Swaziland 37.16 37.16 NA NA 2004 UNODC 2006[2]
 Brazil 14.15 10.58 0.73 0.28 1993 Krug 1998[3]
 Panama 12.92 12.92 NA NA 2010 OAS 2011[2]
 Estonia 12.74 8.07 3.13 0.93 1994 Krug 1998[3]
 Mexico 12.07 9.88 0.91 1.27 1994 Krug 1998[3]
 United States 10.27 4.14 5.71 0.23 2004-2006 CDC[4]
 Philippines 9.46 9.46 NA NA 2002 UNODC 2002[5]
 Argentina 9.19 2.11 3.05 0.32 1994 Krug 1998[3]
 Paraguay 7.35 7.35 NA NA 2000 UNODC 2000[1]
 Nicaragua 7.14 7.14 NA NA 2007 OAS 2011[2]
 Finland 6.86 0.86 5.78 0.12 1994 Krug 1998[3]
 Northern Ireland 6.82 5.24 1.34 0.12 1994 Krug 1998[3]
 Switzerland 6.4 0.58 5.61 0.13 1994 Krug 1998[3]
 France 6.35 0.44 5.14 0.11 1994 Krug 1998[3]
 Canada 4.78 0.76 3.72 0.22 1992 Krug 1998[3]
 Zimbabwe 4.75 4.75 NA NA 2000 UNODC 2000[1]
 Austria 4.56 0.42 4.06 0.05 1994 Krug 1998[3]
 Norway 4.39 0.3 3.95 0.12 1993 Krug 1998[3]
 Portugal 3.72 1.28 1.28 0.21 1994 Krug 1998[3]
 Belgium 3.48 0.6 2.56 0.06 1990 Krug 1998[3]
 Costa Rica 3.32 3.32 NA NA 2002 UNODC 2002[5]
 Uruguay 3.24 3.24 NA NA 2002 UNODC 2002[5]
 Slovenia 3.07 0.35 2.51 0.2 1994 Krug 1998[3]
 Barbados 3 3 NA NA 2000 UNODC 2000[1]
 Israel 3 0.72 1.84 0.13 1993 Krug 1998[3]
 Italy 2.95 1.66 1.11 0.11 1992 Krug 1998[3]
 Australia 2.94 0.44 2.35 0.11 1994 Krug 1998[3]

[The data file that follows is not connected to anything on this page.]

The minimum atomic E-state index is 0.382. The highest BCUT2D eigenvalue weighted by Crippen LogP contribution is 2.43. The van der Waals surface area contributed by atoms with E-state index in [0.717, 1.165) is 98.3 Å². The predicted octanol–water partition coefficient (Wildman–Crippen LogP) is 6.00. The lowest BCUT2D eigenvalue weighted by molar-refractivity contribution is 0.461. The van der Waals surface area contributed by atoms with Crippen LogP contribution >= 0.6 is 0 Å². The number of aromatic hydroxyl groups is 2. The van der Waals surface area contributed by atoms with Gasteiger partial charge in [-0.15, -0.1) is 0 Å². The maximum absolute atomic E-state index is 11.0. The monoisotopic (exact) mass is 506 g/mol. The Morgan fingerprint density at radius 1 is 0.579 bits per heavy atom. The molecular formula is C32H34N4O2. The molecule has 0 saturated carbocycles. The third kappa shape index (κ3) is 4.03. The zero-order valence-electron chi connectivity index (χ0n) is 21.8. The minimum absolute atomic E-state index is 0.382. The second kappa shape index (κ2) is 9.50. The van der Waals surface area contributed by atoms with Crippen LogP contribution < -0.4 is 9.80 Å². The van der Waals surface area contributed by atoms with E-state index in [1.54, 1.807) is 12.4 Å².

New Zealand 2.66 0.17 2.14 0.09 1993 Krug 1998[3]
 Denmark 2.6 0.23 2.25 0.04 1993 Krug 1998[3]
 Azerbaijan 2.38 1.47 NA NA 2002 UNODC 2002[5]
 Sweden 2.36 0.18 2.09 0.03 1993 Krug 1998[3]
 Slovakia 2.17 2.17 NA NA 2000 UNODC 2000[1]
 Peru 1.87 1.87 NA NA 2009 OAS 2011[2]
 Czech Republic 1.77 1.77 NA NA 2002 UNODC 2002[5]
 Germany 1.57 0.22 1.17 0.04 1994 Krug 1998[3]
 Greece 1.5 0.59 0.84 0.04 1994 Krug 1998[3]
 Republic of Macedonia 1.28 1.28 NA NA 2000 UNODC 2000[1]
 Kuwait 1.25 0.36 0.06 0 1995 Krug 1998[3]
 Hungary 1.21 0.23 0.88 0.09 1994 Krug 1998[3]
 Ireland 1.21 0.03 0.94 0.11 1991 Krug 1998[3]
 Latvia 1.2 1.2 NA NA 2002 UNODC 2002[5]
 India 0.93 0.93 NA NA 2000 UNODC 2000[1]
 Spain 0.9 0.21 0.43 0.25 1993 Krug 1998[3]
 Bulgaria 0.77 0.77 NA NA 2000 UNODC 2000[1]
 Netherlands 0.7 0.36 0.31 0.01 1994 Krug 1998[3]